It's really tough keeping track of all the debunked and disproven economic development ideas the power-brokers of Wisconsin keep trying to sell the public.
Delta Center Needs To Be Expanded Soon To Compete With Other Cities
The list of investment black-holes proposed for Wisconsin is growing - charter school expansion, venture capital, stadiums, convention centers, etc.
Heywood Sanders' research regarding convention centers has found:
To cities the lure of the convention business has long been the prospect of visitors emptying their wallets on meals, lodging, and entertainment, helping to rejuvenate ailing downtowns.Ronald Wertz, writing for the Federal Reserve Bank of Minneapolis, discovered:
However, an examination of the convention business and city and state spending on host venues finds that:
The overall convention marketplace is declining in a manner that suggests that a recovery or turnaround is unlikely to yield much increased business for any given community, contrary to repeated industry projections. Moreover this decline began prior to the disruptions of 9-11 and is exacerbated by advances in communications technology. Currently, overall attendance at the 200 largest tradeshow events languishes at 1993 levels.
Nonetheless, localities, sometimes with state assistance, have continued a type of arms race with competing cities to host these events, investing massive amounts of capital in new convention center construction and expansion of existing facilities.Over the past decade alone, public capital spending on convention centers has doubled to $2.4 billion annually, increasing convention space by over 50 percent since 1990. Nationwide, 44 new or expanded convention centers are now in planning or construction.
Faced with increased competition, many cities spend more money on additional convention amenities, like publicly-financed hotels to serve as convention "headquarters." Another competitive response has been to offer deep discounts to tradeshow groups. Despite dedicated taxes to pay off the public bonds issued to build convention centers, many—including Washington, D.C and St. Louis—operate at a loss.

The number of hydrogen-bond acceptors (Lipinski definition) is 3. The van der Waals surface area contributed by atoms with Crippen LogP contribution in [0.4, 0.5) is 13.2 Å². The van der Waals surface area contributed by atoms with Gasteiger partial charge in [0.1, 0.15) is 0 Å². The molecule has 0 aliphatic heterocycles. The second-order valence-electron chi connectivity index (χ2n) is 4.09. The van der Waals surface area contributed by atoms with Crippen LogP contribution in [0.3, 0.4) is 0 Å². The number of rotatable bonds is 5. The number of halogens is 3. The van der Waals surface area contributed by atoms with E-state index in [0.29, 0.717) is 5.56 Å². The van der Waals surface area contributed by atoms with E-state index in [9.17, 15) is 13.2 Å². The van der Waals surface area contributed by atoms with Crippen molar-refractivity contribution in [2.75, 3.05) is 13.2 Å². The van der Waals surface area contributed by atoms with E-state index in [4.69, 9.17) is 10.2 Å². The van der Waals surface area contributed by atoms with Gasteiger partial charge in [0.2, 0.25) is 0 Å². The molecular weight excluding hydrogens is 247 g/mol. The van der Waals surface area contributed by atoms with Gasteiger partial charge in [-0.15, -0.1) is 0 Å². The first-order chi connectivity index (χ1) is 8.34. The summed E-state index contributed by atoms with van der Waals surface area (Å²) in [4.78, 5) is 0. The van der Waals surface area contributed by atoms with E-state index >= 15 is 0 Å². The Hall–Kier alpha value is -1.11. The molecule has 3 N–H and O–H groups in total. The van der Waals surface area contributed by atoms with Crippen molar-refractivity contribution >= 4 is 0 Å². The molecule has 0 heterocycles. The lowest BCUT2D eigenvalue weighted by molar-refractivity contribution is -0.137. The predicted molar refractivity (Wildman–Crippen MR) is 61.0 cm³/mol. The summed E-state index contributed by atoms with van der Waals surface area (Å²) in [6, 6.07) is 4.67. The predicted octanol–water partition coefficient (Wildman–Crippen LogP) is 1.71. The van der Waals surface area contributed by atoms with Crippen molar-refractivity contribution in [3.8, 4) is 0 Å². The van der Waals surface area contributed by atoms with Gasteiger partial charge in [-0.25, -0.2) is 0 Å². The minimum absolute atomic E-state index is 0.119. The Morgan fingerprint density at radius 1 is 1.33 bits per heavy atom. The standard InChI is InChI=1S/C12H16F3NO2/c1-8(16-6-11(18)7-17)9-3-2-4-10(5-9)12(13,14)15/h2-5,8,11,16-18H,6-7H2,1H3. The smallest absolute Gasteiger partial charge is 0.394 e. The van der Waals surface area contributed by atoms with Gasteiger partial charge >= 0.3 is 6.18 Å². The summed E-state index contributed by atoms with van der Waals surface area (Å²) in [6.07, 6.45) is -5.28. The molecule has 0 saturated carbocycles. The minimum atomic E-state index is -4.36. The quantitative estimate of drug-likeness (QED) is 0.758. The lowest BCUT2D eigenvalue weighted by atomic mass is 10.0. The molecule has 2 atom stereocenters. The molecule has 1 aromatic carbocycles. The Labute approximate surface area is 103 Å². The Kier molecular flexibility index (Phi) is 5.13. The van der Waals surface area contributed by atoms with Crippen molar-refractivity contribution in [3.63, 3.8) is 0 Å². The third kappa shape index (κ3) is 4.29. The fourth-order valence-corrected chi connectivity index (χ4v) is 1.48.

Current research indicates that stadiums and arenas have a particularly bad track record when it comes to delivering on promises of community economic windfalls...
"As market size decreases, the strength of that [economic development] argument becomes shaky," Kaatz said, mainly because smaller markets often do not draw a significant number of visitors from outside the region. Nonetheless, smaller markets continue to use the argument, which Kaatz said "is a reflection of the fact that the whole [convention center] phenomenon has been generated from larger cities, and the argument has filtered down to smaller cities."A University of Wisconsin-Milwaukee (UWM) Center For Economic Development study explained:
Whatever the original economic folly of Miller Park and the Midwest Airlines Center, what’s done is done: both facilities exist and will certainly operate for the foreseeable future. For the purposes of this study, there is no point in reopening a historical debate about whether public dollars should have been spent on these facilities. However, down the road, as part of a city strategy to build a chimerical tourist industry in Milwaukee, taxpayers once again may be called upon to provide public funding for an expanded convention center, or perhaps a new arena for a local professional sports team. Such expenditures should be scrupulously avoided: tourism has been a losing economic development strategy for Milwaukee as a whole, and for the inner city, tourism investments have represented a huge “opportunity cost’ of funds that could have been invested in inner city economic renewal.Marc Levine, UWM professor, wrote in the Journal Sentinel:
In that vein, consider Milwaukee's signature initiatives over the past decade: Miller Park, the Midwest Airlines convention center, the Grand Avenue mall make-over and the "Initiative for a Competitive Milwaukee."
All were heavily promoted by the MMAC and GMC, which lobbied for massive public spending on these projects chiefly on the grounds that they would be prodigious job generators.
Well, the results are in - and Milwaukee's employment decline over the past decade speaks volumes on the job-generating efficacy of the business community's pet projects.
What's more, these projects soaked up millions in public dollars that could have been devoted to more productive, employment-generating investments.